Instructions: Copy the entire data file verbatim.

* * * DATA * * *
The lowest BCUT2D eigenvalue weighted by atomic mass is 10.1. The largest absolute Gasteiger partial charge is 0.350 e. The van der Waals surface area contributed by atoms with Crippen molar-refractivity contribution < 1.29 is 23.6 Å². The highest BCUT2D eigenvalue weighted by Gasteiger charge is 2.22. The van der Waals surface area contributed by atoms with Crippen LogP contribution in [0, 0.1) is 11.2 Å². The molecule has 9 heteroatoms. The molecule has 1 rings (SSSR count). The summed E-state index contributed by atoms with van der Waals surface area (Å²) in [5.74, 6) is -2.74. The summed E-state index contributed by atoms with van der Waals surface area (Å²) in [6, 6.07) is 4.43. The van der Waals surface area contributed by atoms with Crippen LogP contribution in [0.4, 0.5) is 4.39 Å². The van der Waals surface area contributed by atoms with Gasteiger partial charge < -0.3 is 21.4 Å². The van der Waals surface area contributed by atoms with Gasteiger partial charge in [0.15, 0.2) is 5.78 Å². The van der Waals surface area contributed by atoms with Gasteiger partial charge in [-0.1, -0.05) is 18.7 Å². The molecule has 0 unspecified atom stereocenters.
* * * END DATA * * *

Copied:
The lowest BCUT2D eigenvalue weighted by atomic mass is 10.1. The largest absolute Gasteiger partial charge is 0.350 e. The van der Waals surface area contributed by atoms with Crippen molar-refractivity contribution < 1.29 is 23.6 Å². The highest BCUT2D eigenvalue weighted by Gasteiger charge is 2.22. The van der Waals surface area contributed by atoms with Crippen LogP contribution in [0, 0.1) is 11.2 Å². The molecule has 9 heteroatoms. The molecule has 1 rings (SSSR count). The summed E-state index contributed by atoms with van der Waals surface area (Å²) in [5.74, 6) is -2.74. The summed E-state index contributed by atoms with van der Waals surface area (Å²) in [6, 6.07) is 4.43. The van der Waals surface area contributed by atoms with Crippen LogP contribution in [0.4, 0.5) is 4.39 Å². The van der Waals surface area contributed by atoms with Gasteiger partial charge < -0.3 is 21.4 Å². The van der Waals surface area contributed by atoms with Gasteiger partial charge in [0.15, 0.2) is 5.78 Å². The van der Waals surface area contributed by atoms with Gasteiger partial charge in [-0.1, -0.05) is 18.7 Å². The molecule has 0 unspecified atom stereocenters.